Last time, I showed you how XML and Extensible Style Language (XSL) can elegantly solve the age-old problem of browser incompatibility. However, I ended the discussion just short of the crucial point: How do you build such a solution in practice?
Suppose you're in precisely the situation I described in the last issue--that is, you have
- An XML schema that fully describes all the pages on your Web site
- All the XSL views you need (e.g., one each for Microsoft Internet Explorer—IE—5.0, IE 4.0, Netscape Navigator, and a Wireless Application Protocol—WAP—device)
You can create one (or a few, depending on your project and preferences) Active Server Pages (ASP) page that redirects users to the correct XML page and identifies the proper XSL according to the browser's capabilities. You can make links and forms to point to this redirector page, such as Redir.asp, in which a command-line parameter adds enough information for the actual content. For example, in the code
the ASP page extracts the XML name (or the information that allows a successful retrieval) and loads it. You also can store all the XML code in a database table. This solution is useful because you can rely on the database server for transaction handling, security, and concurrent access. In this case, Redir.asp doesn't necessarily need the file name, but it does require other information that you must define and code.
When the ASP page obtains the XML source code (whether it comes from a disk file or a database field), it can't easily convert that code into HTML. So, your next step is to determine the XSL associated with the browser that issued the request. Because both XML and XSL source code is available, you can easily convert the text to HTML.
An XSL set of rules acts on XML in the same way that a compiler does. XSL translates XML input into HTML output. XSL is an XML document, so you need an XML parser that supports XSL, such as Microsoft's MSXML parser. Here's the script code necessary to produce HTML code from XML:
Set xml = Server.CreateObject("Microsoft.XmlDom") xml.async = False xml.loadXML xmlSourceCode Set xsl = Server.CreateObject("Microsoft.XmlDom") xsl.async = False xsl.loadXML xslSourceCode html = xml.transformNode(xsl.documentElement) Response.Write html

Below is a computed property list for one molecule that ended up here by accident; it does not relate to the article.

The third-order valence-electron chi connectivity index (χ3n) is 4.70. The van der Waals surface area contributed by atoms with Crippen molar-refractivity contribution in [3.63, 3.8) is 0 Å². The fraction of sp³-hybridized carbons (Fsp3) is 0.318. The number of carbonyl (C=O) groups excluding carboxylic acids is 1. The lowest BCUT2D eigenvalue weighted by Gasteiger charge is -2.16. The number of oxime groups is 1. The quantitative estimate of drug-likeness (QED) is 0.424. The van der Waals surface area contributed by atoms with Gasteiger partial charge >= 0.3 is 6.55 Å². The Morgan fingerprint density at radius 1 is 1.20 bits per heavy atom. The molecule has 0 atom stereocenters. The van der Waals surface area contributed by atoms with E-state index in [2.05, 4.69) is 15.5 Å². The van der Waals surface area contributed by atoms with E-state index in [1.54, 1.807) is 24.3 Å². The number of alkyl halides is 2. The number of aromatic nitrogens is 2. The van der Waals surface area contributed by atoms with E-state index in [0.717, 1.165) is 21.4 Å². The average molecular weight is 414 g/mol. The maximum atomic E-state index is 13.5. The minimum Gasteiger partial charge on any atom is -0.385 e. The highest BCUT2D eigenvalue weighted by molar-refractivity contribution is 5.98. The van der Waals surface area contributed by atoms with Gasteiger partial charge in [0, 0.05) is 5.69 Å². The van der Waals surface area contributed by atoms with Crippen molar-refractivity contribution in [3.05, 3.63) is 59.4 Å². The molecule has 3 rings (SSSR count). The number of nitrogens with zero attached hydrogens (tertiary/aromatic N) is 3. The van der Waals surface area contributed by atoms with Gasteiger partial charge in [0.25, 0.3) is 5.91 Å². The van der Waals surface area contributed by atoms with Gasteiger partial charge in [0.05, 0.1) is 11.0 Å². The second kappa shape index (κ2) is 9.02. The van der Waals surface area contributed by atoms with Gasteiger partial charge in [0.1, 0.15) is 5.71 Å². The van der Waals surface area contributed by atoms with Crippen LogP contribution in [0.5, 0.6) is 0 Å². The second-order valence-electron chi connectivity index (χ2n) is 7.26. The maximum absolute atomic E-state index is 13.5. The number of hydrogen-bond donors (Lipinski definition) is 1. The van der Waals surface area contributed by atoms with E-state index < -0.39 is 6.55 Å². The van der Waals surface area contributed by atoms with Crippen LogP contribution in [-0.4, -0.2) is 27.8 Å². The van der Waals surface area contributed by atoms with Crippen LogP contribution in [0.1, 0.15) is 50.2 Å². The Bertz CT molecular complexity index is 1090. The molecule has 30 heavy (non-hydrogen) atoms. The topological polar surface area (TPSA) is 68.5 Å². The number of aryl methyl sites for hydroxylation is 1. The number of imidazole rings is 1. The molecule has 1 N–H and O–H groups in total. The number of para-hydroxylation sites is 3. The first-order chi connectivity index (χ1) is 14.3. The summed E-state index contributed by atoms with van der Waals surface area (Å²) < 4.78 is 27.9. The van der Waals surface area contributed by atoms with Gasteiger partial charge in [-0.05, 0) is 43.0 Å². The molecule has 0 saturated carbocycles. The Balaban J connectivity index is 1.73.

You need two distinct instances of MSXML parser: one to manage the XML document object model, and one for the XSL counterpart. Then you simply use the XML transformNode method on the root node of the XSL document object model. The final output is the HTML code the browser receives. (Be sure to set the Async property to False to ensure a synchronous creation of the XML document object model.)
Although this discussion focuses on Microsoft tools, such as ASP and the MSXML parser, this pattern is universal. The actors are an XML parser, a server-side application (Java Server Page, Common Gateway Interface—CGI), and a Web server that supports both. The only special requirement is that the XML parser support XSL.
If you need a client-side tool that compiles XML into HTML using an offline batch method, the code snippet above is already half the job. Just remove or replace the calls to the ASP's Server and Response objects, and you're done! Want an example? Here's a VBScript program that takes on the command line of XML, XSL, and HTML file names and creates a new HTML file:
fileXML = WScript.Arguments.Item(0) fileXSL = WScript.Arguments.Item(1) fileHTM = WScript.Arguments.Item(2) set xml = CreateObject("Microsoft.XMLDOM") xml.Async = False xml.load(fileXML) set xsl = CreateObject("Microsoft.XMLDOM") xsl.Async = False xsl.load(fileXSL) set fso = CreateObject("Scripting.FileSystemObject") set f = fso.CreateTextFile(fileHTM) f.Write xml.transformNode(xsl.documentElement) f.Close